Dressing for the modern workplace can be a minefield and, with more offices adopting casual dress codes, it is only likely to get more difficult. Do you know how to dress to impress at work?
The greatest challenge of all is getting it right when you start a new job and all you have to go on before dressing for your first day is some vague guidelines in the employee handbook.
But fear not, a recent survey from Original Penguin sought to explore the changing attitudes to office wear to help workers navigate the tricky terrain of modern-day work wear. The survey looked at not only what workers are currently allowed to wear in the office, but also what they felt they should be allowed to wear.
Perhaps one of the less surprising findings was that younger office workers take a more relaxed approach to work wear than their older counterparts.
On average, 57 percent of 18 to 24 year-olds say shorts should be permitted in the office, compared to under 30 percent of over 55’s.
Overall, almost two-thirds of over 55’s said they felt shorts, flip-flops, baseball caps or vest tops were not appropriate work wear, compared to under a quarter of 18 to 24 year-olds.
The generation gap was also clear to see in current office dress codes, with just 41 percent of younger workers claiming they’re not allowed to wear the items at work, compared with 62 percent of older workers.
What Respondents Can Wear In The Office
- Shorts 26%
- Flip flops 25%
- Vest tops 25%
- Baseball caps 12%
What Respondents Think They Should Be Able To Wear In The Office
- Shorts 37%
- Flip flops 23%
- Vest tops 19%
- Baseball caps 12%
What sector you work in will obviously have a profound impact on what is considered to be appropriate office attire. The survey found that workers in financial services still adopt a conservative attitude to work wear, while those in education were the most liberally minded when dressing for the office.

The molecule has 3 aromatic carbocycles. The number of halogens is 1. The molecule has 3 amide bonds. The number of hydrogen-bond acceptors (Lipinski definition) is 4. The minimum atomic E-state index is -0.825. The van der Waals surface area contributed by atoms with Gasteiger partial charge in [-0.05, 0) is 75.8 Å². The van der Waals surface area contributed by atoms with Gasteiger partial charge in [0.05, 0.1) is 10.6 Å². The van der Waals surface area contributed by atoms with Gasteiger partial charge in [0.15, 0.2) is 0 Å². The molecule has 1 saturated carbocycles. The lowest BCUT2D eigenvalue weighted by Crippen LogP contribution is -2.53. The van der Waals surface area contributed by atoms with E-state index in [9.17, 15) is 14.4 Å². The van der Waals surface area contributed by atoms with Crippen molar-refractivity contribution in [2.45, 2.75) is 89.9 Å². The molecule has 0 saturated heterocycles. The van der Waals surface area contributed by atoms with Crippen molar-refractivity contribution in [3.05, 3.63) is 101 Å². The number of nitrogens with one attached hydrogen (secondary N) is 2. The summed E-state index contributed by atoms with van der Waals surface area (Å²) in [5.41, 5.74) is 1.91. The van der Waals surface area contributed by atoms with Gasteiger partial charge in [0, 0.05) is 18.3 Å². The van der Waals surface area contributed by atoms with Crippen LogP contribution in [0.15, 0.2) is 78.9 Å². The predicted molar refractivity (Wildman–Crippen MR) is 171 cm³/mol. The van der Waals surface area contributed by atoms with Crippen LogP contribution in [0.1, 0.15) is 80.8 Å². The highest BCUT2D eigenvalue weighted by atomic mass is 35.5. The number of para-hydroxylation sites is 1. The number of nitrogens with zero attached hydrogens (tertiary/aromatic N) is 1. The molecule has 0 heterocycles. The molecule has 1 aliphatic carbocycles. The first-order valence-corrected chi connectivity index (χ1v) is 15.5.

The dividing lines were also drawn between the sexes with women in general being permitted more freedom with what they wear in the office, with 35 percent of women saying they were allowed to wear flip flops, compared to 15 percent of men. Three times as many women than men were allowed to wear vest tops.
Men were also keen for shorts to make it into the office dress code and the survey showed they were more likely to say women should be able to wear shorts in the office than women themselves!
Three Key Takeaways
- Women often have more relaxed dress codes than men, but still have relatively conservative attitudes to work wear.
- The younger generation thinks office wear should be more relaxed, whereas the older generation are fans of the traditional office dress code.
- Your industry will likely define what is acceptable to wear to work. The traditional office dress code will likely still apply in more corporate environments.
If you’re unsure, play it safe. As a rule, it is generally better to be too professional rather than too casual, particularly if you work in a client-facing environment. Your clothes are there to make a statement. Just ensure that they’re making the right one.
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